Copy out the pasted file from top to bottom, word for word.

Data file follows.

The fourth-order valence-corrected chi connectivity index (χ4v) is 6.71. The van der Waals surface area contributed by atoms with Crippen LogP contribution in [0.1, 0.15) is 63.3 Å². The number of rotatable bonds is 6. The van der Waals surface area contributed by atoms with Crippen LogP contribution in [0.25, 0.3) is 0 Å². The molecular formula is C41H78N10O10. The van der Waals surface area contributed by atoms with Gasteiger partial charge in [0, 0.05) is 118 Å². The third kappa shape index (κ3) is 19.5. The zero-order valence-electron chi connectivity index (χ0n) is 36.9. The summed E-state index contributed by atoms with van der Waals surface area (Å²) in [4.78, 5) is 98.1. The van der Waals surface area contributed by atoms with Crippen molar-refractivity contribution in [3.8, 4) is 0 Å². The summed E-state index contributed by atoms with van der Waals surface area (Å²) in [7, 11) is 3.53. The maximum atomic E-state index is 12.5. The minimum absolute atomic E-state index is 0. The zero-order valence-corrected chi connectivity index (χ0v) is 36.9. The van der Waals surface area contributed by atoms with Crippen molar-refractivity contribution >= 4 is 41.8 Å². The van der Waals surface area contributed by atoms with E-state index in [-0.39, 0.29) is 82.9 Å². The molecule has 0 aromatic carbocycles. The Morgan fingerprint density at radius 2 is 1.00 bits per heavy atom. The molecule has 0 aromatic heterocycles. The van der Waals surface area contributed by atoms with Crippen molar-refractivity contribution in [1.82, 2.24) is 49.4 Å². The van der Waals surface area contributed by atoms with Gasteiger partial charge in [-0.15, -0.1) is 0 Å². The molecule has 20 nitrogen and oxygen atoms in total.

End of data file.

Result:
The fourth-order valence-corrected chi connectivity index (χ4v) is 6.71. The van der Waals surface area contributed by atoms with Crippen LogP contribution in [0.1, 0.15) is 63.3 Å². The number of rotatable bonds is 6. The van der Waals surface area contributed by atoms with Crippen LogP contribution in [0.25, 0.3) is 0 Å². The molecular formula is C41H78N10O10. The van der Waals surface area contributed by atoms with Gasteiger partial charge in [0, 0.05) is 118 Å². The third kappa shape index (κ3) is 19.5. The zero-order valence-electron chi connectivity index (χ0n) is 36.9. The summed E-state index contributed by atoms with van der Waals surface area (Å²) in [4.78, 5) is 98.1. The van der Waals surface area contributed by atoms with Crippen molar-refractivity contribution in [3.8, 4) is 0 Å². The summed E-state index contributed by atoms with van der Waals surface area (Å²) in [7, 11) is 3.53. The maximum atomic E-state index is 12.5. The minimum absolute atomic E-state index is 0. The zero-order valence-corrected chi connectivity index (χ0v) is 36.9. The van der Waals surface area contributed by atoms with Crippen molar-refractivity contribution >= 4 is 41.8 Å². The van der Waals surface area contributed by atoms with E-state index in [-0.39, 0.29) is 82.9 Å². The molecule has 0 aromatic carbocycles. The Morgan fingerprint density at radius 2 is 1.00 bits per heavy atom. The molecule has 0 aromatic heterocycles. The van der Waals surface area contributed by atoms with Crippen molar-refractivity contribution in [1.82, 2.24) is 49.4 Å². The van der Waals surface area contributed by atoms with Gasteiger partial charge in [-0.15, -0.1) is 0 Å². The molecule has 20 nitrogen and oxygen atoms in total.